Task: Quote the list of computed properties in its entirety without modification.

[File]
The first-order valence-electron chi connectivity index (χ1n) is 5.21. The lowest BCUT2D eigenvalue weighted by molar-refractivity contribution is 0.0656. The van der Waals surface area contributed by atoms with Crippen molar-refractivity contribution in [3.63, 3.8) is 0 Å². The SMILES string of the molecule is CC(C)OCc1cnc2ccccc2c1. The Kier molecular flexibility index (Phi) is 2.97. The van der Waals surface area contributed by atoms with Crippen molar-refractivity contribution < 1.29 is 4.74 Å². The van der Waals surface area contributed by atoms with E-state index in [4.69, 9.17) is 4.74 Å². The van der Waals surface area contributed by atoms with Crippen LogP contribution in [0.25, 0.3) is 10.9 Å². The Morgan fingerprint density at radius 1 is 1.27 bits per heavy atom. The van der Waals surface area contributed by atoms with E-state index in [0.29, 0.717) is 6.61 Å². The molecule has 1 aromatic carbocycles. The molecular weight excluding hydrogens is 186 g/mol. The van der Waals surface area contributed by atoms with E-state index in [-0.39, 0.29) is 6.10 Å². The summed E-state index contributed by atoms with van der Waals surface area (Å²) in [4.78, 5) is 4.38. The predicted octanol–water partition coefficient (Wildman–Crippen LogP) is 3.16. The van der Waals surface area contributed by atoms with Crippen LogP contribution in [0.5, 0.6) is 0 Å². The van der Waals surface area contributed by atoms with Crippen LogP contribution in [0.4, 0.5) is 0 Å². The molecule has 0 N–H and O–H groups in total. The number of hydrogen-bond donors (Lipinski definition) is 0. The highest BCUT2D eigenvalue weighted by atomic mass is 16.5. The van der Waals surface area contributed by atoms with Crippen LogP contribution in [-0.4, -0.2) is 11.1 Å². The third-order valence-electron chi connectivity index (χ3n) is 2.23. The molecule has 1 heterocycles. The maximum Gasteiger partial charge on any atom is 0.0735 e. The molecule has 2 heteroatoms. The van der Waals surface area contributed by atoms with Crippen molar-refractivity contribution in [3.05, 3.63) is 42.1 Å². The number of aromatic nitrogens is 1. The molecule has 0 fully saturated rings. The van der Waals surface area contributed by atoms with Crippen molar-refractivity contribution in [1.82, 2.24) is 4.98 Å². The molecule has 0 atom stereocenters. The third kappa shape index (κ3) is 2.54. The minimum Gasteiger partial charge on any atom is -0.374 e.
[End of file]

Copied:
The first-order valence-electron chi connectivity index (χ1n) is 5.21. The lowest BCUT2D eigenvalue weighted by molar-refractivity contribution is 0.0656. The van der Waals surface area contributed by atoms with Crippen molar-refractivity contribution in [3.63, 3.8) is 0 Å². The SMILES string of the molecule is CC(C)OCc1cnc2ccccc2c1. The Kier molecular flexibility index (Phi) is 2.97. The van der Waals surface area contributed by atoms with Crippen molar-refractivity contribution < 1.29 is 4.74 Å². The van der Waals surface area contributed by atoms with E-state index in [4.69, 9.17) is 4.74 Å². The van der Waals surface area contributed by atoms with Crippen LogP contribution in [0.25, 0.3) is 10.9 Å². The Morgan fingerprint density at radius 1 is 1.27 bits per heavy atom. The van der Waals surface area contributed by atoms with E-state index in [0.29, 0.717) is 6.61 Å². The molecule has 1 aromatic carbocycles. The molecular weight excluding hydrogens is 186 g/mol. The van der Waals surface area contributed by atoms with E-state index in [-0.39, 0.29) is 6.10 Å². The summed E-state index contributed by atoms with van der Waals surface area (Å²) in [4.78, 5) is 4.38. The predicted octanol–water partition coefficient (Wildman–Crippen LogP) is 3.16. The van der Waals surface area contributed by atoms with Crippen LogP contribution in [0.5, 0.6) is 0 Å². The van der Waals surface area contributed by atoms with Crippen LogP contribution in [0.4, 0.5) is 0 Å². The molecule has 0 N–H and O–H groups in total. The number of hydrogen-bond donors (Lipinski definition) is 0. The highest BCUT2D eigenvalue weighted by atomic mass is 16.5. The van der Waals surface area contributed by atoms with Crippen LogP contribution in [-0.4, -0.2) is 11.1 Å². The third-order valence-electron chi connectivity index (χ3n) is 2.23. The molecule has 1 heterocycles. The maximum Gasteiger partial charge on any atom is 0.0735 e. The molecule has 2 heteroatoms. The van der Waals surface area contributed by atoms with Crippen molar-refractivity contribution in [3.05, 3.63) is 42.1 Å². The number of aromatic nitrogens is 1. The molecule has 0 fully saturated rings. The van der Waals surface area contributed by atoms with Crippen molar-refractivity contribution in [1.82, 2.24) is 4.98 Å². The molecule has 0 atom stereocenters. The third kappa shape index (κ3) is 2.54. The minimum Gasteiger partial charge on any atom is -0.374 e.